Part 4: How the obstetrical profession can eliminate the “midwife problem” forever but will never do it

by faithgibson on November 14, 2014

in 21st Century Healthcare in US, AB1308, new regs & new legislative efforts, Midwifery Council

A possible win-win for mothers and midwives vs. business-as-usual

Since the 1980s, most L&D units have ‘permitted’ unmedicated women to get out of bed, and fathers and family members are now ‘allowed’ to present for the birth, but this only returns us to the central theme for many contemporary women – the absence of an engaged birth attendant except for the drive-by photo op at the very end.

I purposefully characterized the brief presence of a birth attendant at the end of 2nd stage labor as a ‘drive-by photo op’ to point out the most basic fact of about normal childbirth: babies are not “delivered” by the doctors, but by their mothers It is the childbearing woman who gives birth, and the birth attendant (ob-gyn or midwife) who ‘receives’ the infant.

At most normal births, we birth attendants (both physicians and midwives) simply stand very very close to birthing women, and then take all the credit for this miraculous feat of biological engineering and the mother’s grim determination and tenacity of spirit! However, any woman who has just pushed out an 8# baby is not fooled by this little rouse.

From the perspective of the healthy childbearing woman, the major historical and practical difference between obstetric and midwifery boils down to this: Midwives provide a time-tested traditional model of physiological management and are present throughout the intrapartum – active labor, birth of the baby, postpartum and neonatal period.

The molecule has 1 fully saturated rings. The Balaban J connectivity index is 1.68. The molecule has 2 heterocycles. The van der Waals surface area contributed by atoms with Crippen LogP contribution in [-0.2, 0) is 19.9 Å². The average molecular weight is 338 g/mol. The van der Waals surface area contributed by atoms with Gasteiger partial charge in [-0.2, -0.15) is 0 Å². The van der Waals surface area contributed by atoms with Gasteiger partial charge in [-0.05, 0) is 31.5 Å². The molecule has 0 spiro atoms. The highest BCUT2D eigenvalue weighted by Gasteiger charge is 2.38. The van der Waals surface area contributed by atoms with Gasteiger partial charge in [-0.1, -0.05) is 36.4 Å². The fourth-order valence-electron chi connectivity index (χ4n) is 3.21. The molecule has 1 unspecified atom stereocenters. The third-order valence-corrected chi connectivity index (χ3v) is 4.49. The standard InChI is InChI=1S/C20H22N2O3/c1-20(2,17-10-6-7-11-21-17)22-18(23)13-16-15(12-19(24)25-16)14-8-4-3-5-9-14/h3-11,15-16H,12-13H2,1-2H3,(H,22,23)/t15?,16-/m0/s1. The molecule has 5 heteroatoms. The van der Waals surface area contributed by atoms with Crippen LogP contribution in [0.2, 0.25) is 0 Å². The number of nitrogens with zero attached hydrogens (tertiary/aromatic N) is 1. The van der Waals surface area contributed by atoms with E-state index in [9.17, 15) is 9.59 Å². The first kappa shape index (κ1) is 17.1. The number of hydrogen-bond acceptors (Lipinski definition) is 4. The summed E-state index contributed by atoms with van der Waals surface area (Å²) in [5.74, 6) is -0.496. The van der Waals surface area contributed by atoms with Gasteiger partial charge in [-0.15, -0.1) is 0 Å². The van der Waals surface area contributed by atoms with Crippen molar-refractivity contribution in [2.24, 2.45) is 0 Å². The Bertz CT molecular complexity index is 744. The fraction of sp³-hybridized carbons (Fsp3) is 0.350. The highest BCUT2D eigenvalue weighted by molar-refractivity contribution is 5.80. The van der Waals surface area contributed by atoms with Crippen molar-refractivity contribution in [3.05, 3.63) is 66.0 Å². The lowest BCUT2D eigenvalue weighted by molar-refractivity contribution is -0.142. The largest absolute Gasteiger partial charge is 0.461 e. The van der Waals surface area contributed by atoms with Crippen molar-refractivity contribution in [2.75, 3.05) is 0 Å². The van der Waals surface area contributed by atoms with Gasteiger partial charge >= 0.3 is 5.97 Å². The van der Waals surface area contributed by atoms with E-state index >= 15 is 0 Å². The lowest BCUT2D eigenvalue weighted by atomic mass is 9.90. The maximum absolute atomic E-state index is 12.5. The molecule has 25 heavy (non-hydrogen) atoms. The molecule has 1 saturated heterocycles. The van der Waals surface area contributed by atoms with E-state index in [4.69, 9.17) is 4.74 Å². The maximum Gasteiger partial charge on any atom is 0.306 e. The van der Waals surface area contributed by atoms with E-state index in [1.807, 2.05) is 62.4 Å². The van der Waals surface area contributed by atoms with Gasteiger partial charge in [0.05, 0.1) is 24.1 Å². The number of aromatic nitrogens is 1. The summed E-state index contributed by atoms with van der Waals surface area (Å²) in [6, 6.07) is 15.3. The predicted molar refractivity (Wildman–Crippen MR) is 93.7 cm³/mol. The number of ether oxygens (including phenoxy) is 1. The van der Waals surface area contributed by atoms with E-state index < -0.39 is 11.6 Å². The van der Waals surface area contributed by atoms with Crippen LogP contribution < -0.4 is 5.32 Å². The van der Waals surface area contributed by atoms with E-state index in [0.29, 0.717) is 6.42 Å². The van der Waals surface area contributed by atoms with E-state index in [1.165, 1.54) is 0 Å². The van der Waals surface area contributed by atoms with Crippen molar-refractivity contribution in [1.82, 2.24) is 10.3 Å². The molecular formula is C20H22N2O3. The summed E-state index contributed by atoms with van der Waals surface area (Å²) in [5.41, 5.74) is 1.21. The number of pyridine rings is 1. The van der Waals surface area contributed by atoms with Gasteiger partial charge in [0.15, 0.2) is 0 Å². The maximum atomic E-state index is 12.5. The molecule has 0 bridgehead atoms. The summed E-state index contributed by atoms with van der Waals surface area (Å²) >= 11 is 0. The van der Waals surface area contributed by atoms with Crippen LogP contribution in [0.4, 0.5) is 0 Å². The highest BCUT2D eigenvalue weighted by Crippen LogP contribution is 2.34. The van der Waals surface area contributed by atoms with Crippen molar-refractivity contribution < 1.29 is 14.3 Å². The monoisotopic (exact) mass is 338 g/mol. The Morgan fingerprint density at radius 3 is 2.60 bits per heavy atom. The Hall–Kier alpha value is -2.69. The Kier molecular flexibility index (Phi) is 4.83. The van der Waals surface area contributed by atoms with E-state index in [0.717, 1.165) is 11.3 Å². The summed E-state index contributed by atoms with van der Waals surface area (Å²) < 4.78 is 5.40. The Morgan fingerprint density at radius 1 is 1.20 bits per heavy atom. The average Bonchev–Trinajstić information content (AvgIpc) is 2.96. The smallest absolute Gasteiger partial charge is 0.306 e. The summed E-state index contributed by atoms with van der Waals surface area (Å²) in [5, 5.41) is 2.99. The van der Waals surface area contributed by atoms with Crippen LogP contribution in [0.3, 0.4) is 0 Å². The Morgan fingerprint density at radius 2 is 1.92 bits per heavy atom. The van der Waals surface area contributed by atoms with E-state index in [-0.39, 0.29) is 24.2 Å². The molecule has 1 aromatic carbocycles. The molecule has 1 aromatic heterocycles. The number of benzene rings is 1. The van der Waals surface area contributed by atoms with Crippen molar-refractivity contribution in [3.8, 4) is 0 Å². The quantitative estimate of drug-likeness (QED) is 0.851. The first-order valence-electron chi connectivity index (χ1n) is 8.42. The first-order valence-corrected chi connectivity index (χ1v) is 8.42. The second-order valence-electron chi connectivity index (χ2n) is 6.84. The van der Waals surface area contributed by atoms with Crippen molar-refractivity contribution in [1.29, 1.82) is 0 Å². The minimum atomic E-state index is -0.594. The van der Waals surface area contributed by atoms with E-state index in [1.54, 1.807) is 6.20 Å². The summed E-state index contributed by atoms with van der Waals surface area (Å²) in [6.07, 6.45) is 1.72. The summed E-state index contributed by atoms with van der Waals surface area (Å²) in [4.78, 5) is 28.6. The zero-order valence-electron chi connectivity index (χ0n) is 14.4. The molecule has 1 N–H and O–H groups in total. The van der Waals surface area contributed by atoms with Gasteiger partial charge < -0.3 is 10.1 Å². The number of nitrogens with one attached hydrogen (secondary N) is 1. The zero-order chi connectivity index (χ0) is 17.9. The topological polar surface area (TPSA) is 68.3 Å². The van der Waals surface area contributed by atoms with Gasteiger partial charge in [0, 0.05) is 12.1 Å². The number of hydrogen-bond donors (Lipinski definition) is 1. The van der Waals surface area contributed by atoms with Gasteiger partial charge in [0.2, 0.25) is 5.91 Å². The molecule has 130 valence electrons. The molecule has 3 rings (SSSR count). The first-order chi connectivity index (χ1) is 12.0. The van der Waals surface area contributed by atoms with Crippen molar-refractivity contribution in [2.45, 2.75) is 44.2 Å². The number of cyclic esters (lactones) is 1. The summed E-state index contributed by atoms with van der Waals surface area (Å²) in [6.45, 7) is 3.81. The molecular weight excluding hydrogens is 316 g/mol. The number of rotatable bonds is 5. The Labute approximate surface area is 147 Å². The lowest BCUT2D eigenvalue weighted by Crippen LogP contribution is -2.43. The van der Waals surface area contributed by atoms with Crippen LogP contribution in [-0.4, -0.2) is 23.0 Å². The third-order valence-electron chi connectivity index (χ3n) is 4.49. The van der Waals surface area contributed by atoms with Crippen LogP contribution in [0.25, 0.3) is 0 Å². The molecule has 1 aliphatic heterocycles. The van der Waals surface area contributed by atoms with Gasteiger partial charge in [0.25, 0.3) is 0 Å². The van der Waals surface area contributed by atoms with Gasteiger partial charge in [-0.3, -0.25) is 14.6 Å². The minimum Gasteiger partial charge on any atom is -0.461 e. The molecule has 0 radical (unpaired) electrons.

If the ob-gyn profession were to give needs of such women the same quality of serious attention they already give to the complex management of medical complications, healthy activist women would be ecstatically happy and midwifery would be the last thing on their mind. This shift in the perspective of obstetrics would instantly eliminate the historic economic competition between obstetrics and midwifery. It would also make ACOG members very happy.

All ACOG has to do to negate the ‘competitive threat’ of midwives is simply to steal our thunder. Ob-gyns could provide the very same kind of care as midwives and be personally present during the entire intrapartum period. This would include what older obstetrical textbooks called “patient with nature”, that is attending the active labor of each patient, helping the laboring woman to breathe through each painful contraction, suggesting that she move around, maybe get in a shower or deep tub, and letting her know that you think she has what it “takes” to do the job. As the labor progresses, ob-gyn birth attendants would continue to be physically present to assist the first-time mother try out various positions to assist her to push more effectively. These docs  would of course ‘catch’ the baby, and remain present and actively engaged during the immediate PP and neonatal period.

However, there is another kind of “catch” to one-on-one care — that it require that ob-gyn physicians not perform surgery or otherwise provide any other forms of income-generating professional services during the 4 to 24 hours of intrapartum services for each patient. This would limit an obstetrician’s caseload to the number of labors and births they could reasonably commit to be present for each month. This also presupposes professional acknowledgment that physiologically-based care for the 85% of healthy childbearing women was a proper function of obstetrics and compatible with their scope of practice as obstetricians and gynecologists.

If childbearing women in American are already getting what they want and expect, then direct-entry midwifery as an independent profession that is unable to provide a drop of single pain medication or order an epidural, would have very little to offer that women couldn’t just as easily get from their ob-gyns at a local hospital. Midwives and homebirth would magically vanish without a trace like a bad dream.

New solutions or different problems?

For most obstetricians, the revenue limitations of this plan would be a big problem. There are two obvious solutions.

Option #1: 

The obstetrical profession could partner with professional midwives by integrating the very best scientific and technological contributions of modern obstetrics with the very best evidence-based principles of physiologic care to produce a new, 21st century science-based standard of care for a healthy childbearing population.

The goal is nothing less than an integrated, cooperative and ‘minimalist’ model based on “best practices”.